Along with her photography, Ms. Conner is the lead singer for 45 Spider, a band that includes her husband. Playing regularly at music venues throughout the region, Ms. Conner enjoys the collaborative process of performing with a band and finds that there is a tight connection between the art and music scene in Cleveland. Performing in 45 Spider, “is a lot like teaching in the sense that you’re delivering a message and the audience reaction often determines your next move and the outcome of the show (or lesson) “

Ms. Conner loves teaching in the district and says that the students’ enthusiasm for art keeps her motivated. “Brush is a microcosm of the world. Our students are cosmopolitan. They’ve been exposed to art and culture, likely due to the school district’s proximity to Cleveland’s many cultural amenities”. According to Ms. Conner, this appreciation for the arts has led to a vibrant arts scene at Brush and a commitment to the arts among students. Ms. Conner looks forward to continuing to foster and nurture the creativity of Brush students for many years to come.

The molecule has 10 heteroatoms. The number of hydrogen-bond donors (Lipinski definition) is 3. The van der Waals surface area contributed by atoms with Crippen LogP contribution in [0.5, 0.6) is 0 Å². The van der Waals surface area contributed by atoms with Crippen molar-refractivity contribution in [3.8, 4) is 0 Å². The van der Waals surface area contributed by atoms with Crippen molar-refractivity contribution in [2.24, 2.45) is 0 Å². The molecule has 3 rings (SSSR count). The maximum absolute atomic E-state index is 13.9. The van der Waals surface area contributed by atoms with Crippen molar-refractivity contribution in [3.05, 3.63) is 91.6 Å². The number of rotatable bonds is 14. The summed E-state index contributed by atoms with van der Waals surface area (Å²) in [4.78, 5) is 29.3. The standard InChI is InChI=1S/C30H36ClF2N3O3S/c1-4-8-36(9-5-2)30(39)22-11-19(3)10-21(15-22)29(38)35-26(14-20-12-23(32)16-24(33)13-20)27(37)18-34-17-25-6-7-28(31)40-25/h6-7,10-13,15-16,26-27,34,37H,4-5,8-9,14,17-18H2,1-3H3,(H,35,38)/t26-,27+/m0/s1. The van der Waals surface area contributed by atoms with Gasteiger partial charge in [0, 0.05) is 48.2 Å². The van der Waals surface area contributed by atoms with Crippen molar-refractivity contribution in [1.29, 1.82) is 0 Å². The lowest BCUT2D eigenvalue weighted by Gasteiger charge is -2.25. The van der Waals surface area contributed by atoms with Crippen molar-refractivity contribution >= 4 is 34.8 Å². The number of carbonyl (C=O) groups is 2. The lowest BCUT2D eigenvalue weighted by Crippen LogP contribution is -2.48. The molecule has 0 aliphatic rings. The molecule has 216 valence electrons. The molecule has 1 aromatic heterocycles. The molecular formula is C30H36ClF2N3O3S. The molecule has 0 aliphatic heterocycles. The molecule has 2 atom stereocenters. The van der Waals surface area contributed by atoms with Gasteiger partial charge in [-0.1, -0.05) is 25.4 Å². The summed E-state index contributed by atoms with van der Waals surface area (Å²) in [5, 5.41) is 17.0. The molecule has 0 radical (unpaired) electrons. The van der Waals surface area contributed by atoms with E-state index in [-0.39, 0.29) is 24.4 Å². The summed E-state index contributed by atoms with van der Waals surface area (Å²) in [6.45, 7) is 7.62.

Mr. Justin Tisdale

Mr. Justin Tisdale is a Brush High School alumnus and social studies teacher in Capturethe South Euclid-Lyndhurst City Schools. After moving to the district in the fourth grade, he finished his education at SEL and graduated from Brush in 2000. He then enrolled at Notre Dame College and stayed in the community upon earning his degree. He currently resides in South Euclid with his wife and daughter.

When asked about his experience at Brush, the first word that came to mind was “fun.” He said the teachers taught what was necessary, he enjoyed the company of his classmates, and it was, overall, a good experience. He also noted the sense of community within the school building. “No matter how bad the football team was, and they were pretty bad, you could always expect the stands to be packed Friday night.” His favorite memories include Homecoming Top 25, assemblies, and simply being in high school. Mr. Tisdale says the school has changed most in how education is approached. “There’s less freedom for teachers,” he says. He also believes that there is a lack of respect for authority, which could be a shift in overall generational perspectives. “I think most notably and specific to Brush is that the school spirit is gone.” In what ways hasn’t the school changed? “There is still no sense of cliques at the high school.”